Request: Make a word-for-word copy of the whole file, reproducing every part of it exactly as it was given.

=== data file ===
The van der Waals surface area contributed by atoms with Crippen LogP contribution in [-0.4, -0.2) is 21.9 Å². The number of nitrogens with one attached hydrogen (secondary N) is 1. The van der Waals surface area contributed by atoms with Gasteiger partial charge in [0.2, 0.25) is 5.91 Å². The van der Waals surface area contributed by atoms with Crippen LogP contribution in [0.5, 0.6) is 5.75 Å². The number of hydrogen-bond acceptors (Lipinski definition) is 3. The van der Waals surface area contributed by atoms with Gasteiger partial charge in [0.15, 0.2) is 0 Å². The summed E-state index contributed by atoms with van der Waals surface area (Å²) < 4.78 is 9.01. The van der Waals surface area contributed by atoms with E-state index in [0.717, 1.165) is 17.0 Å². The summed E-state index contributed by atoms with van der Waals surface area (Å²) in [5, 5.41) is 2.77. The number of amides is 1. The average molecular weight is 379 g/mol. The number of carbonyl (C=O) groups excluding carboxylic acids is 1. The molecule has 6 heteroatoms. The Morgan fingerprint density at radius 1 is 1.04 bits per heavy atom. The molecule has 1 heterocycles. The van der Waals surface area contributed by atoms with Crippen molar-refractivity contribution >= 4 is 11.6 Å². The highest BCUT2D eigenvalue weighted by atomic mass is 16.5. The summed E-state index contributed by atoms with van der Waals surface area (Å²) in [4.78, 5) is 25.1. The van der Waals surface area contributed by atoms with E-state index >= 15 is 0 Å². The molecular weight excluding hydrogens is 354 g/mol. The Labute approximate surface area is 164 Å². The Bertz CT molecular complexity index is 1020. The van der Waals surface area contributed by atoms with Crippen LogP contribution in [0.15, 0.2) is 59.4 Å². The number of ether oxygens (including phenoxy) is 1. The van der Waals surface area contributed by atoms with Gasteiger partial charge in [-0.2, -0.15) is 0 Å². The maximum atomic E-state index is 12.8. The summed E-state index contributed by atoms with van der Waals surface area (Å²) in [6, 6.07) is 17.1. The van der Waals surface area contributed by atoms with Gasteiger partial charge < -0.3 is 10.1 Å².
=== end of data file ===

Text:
The van der Waals surface area contributed by atoms with Crippen LogP contribution in [-0.4, -0.2) is 21.9 Å². The number of nitrogens with one attached hydrogen (secondary N) is 1. The van der Waals surface area contributed by atoms with Gasteiger partial charge in [0.2, 0.25) is 5.91 Å². The van der Waals surface area contributed by atoms with Crippen LogP contribution in [0.5, 0.6) is 5.75 Å². The number of hydrogen-bond acceptors (Lipinski definition) is 3. The van der Waals surface area contributed by atoms with Gasteiger partial charge in [0.15, 0.2) is 0 Å². The summed E-state index contributed by atoms with van der Waals surface area (Å²) < 4.78 is 9.01. The van der Waals surface area contributed by atoms with E-state index in [0.717, 1.165) is 17.0 Å². The summed E-state index contributed by atoms with van der Waals surface area (Å²) in [5, 5.41) is 2.77. The number of amides is 1. The average molecular weight is 379 g/mol. The number of carbonyl (C=O) groups excluding carboxylic acids is 1. The molecule has 6 heteroatoms. The Morgan fingerprint density at radius 1 is 1.04 bits per heavy atom. The molecule has 1 heterocycles. The van der Waals surface area contributed by atoms with Crippen molar-refractivity contribution >= 4 is 11.6 Å². The highest BCUT2D eigenvalue weighted by atomic mass is 16.5. The summed E-state index contributed by atoms with van der Waals surface area (Å²) in [4.78, 5) is 25.1. The van der Waals surface area contributed by atoms with E-state index >= 15 is 0 Å². The molecular weight excluding hydrogens is 354 g/mol. The Labute approximate surface area is 164 Å². The Bertz CT molecular complexity index is 1020. The van der Waals surface area contributed by atoms with Crippen LogP contribution in [0.15, 0.2) is 59.4 Å². The number of ether oxygens (including phenoxy) is 1. The van der Waals surface area contributed by atoms with Gasteiger partial charge in [-0.2, -0.15) is 0 Å². The maximum atomic E-state index is 12.8. The summed E-state index contributed by atoms with van der Waals surface area (Å²) in [6, 6.07) is 17.1. The van der Waals surface area contributed by atoms with Gasteiger partial charge < -0.3 is 10.1 Å².